by Rudis J

mythbuster graphic Are you concerned that your metal implants may set off metal detectors at the airport? The possibility exists, and it depends on factors, such as the size and metal content of your implants and the sensitivity of the metal detector.

Evidence for the Health Claim

Since the probing energy of metal detectors are capable of penetrating body tissue, the presence of metal inside your body may sound the alarm. However, studies examining patients with orthopedic implants (eg, knee or hip replacements ) found variable results from airport screening detectors.

One study conducted by Basu and colleagues compared patients with various types of implants. They also looked at the metal detector response to individuals with implants and volunteers with metal prosthetics strapped to their bodies. This study found that Richards cannulated screws (a type of hardware used in implant surgery) were the only metallic objects to consistently set off the detectors. Some artificial joints did sound the alarm, most notably Austin Moore prostheses, but others—specifically single joint replacements—did not. The results were similar for the implants and metal prosthetics strapped outside the body.

Travelers’ mixed experiences with metal detectors at airports are due to a number of factors. The sensitivity of metal detectors is based on a scale of 1 to 15 (1 being the least sensitive, 15 being the most sensitive), and the average airport detector is set at five. Some detectors, particularly in high-risk security areas of the world, are set at seven. Detectors set at 10 will be activated by objects with very low metal content, such as coins and jewelry, and thus would create many false alarms and even longer lines at security checkpoints.

Implants with high iron content, such as Austin Moore prostheses, are the most likely to set off the alarms. Newer implants are often made with metals such as titanium and are less likely to set off detectors. These characteristics may also be influenced by outside factors, such as nearby sources of electromagnetic radiation.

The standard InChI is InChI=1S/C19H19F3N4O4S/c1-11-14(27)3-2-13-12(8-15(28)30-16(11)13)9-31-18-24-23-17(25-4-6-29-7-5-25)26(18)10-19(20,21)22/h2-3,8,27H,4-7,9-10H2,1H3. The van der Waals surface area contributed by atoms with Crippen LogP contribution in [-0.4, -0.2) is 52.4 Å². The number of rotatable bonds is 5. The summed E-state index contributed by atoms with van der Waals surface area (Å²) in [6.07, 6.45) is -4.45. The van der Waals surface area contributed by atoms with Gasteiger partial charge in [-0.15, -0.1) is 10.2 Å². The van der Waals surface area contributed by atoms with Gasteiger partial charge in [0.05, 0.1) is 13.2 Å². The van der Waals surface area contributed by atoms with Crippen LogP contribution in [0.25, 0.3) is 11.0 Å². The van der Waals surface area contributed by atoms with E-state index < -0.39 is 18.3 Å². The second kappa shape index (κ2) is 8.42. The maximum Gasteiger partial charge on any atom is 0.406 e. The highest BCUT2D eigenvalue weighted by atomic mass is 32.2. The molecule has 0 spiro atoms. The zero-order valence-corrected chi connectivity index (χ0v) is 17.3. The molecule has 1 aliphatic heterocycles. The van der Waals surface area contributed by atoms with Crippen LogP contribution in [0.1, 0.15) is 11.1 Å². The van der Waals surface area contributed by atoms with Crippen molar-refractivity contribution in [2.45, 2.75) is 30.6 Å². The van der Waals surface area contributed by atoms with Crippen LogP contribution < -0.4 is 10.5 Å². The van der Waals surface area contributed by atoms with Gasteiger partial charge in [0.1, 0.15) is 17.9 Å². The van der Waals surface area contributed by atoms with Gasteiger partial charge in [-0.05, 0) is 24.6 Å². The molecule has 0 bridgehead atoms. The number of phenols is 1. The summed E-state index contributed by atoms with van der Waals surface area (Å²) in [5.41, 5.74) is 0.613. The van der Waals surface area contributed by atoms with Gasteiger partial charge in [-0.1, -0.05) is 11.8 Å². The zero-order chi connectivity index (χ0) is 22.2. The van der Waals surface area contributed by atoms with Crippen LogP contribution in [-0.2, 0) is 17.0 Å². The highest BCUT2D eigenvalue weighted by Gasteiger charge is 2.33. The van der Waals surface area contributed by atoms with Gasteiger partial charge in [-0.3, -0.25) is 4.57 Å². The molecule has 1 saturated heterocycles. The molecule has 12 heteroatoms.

Evidence Against the Health Claim

Not all studies have found that surgical hardware in the body sets off metal detectors. In fact, with recent medical advances, many implants contain metals less likely to set off metal detector alarms. However, if you are traveling in an area considered high-risk, heightened security measures may require higher detector sensitivity settings, increasing your risk of setting off the alarm with your implant.


If you have metal implants in your body, it is possible that an airport metal detector will find it. Some doctors will give you a note explaining your condition. However, since there is no official card you can carry to verify the existence of your implant, if you set off the detector you will be asked to step aside for further screening.

Setting off the detector is not harmful to your body, but it may be an inconvenience in your travel schedule. So be prepared, especially in the United States and other areas with elevated security, to undergo further inspection and questioning at the airport. It is important to know that the possibility of your metal implant activating a detector does exist, so you should be prepared for a longer wait at the security checkpoint.


Basu P, Packer GJ, Himstedt J. Detection of orthopaedic implants by airport metal detectors. J Bone Joint Surg Br . 1997;79:388-399.

Charitidis JC, Petalotidis GA, Kalaidopoulos PP, et al. Chir Organi Mov . 2000;85:413-416.

Obremskey WT, Austin T, Crosby C, et al. Detection of orthopaedic implants by airport metal detectors. J Orthop Trauma. 2007;21:129-132.

Pearson WG, Matthews LS. Airport detection of modern orthopedic implant metals. Clin Orthop Relat Res . 1992;280:261-262.

Ramirez MA, Rodriguez EK, Zurakowski D, Richardson LC. Detection of orthopaedic implants in vivo by enhanced-sensitivity, walk-through metal detectors. J Bone Joint Surg Am. 2007;89:742-746.

van Rhijn LW, Veraart BE. Metal detectors for security checks mostly insensitive for metal implants. Ned Tijdschr Geneeskd . 1994;138:825-827.

Image Credit: Nucleus Communications, Inc.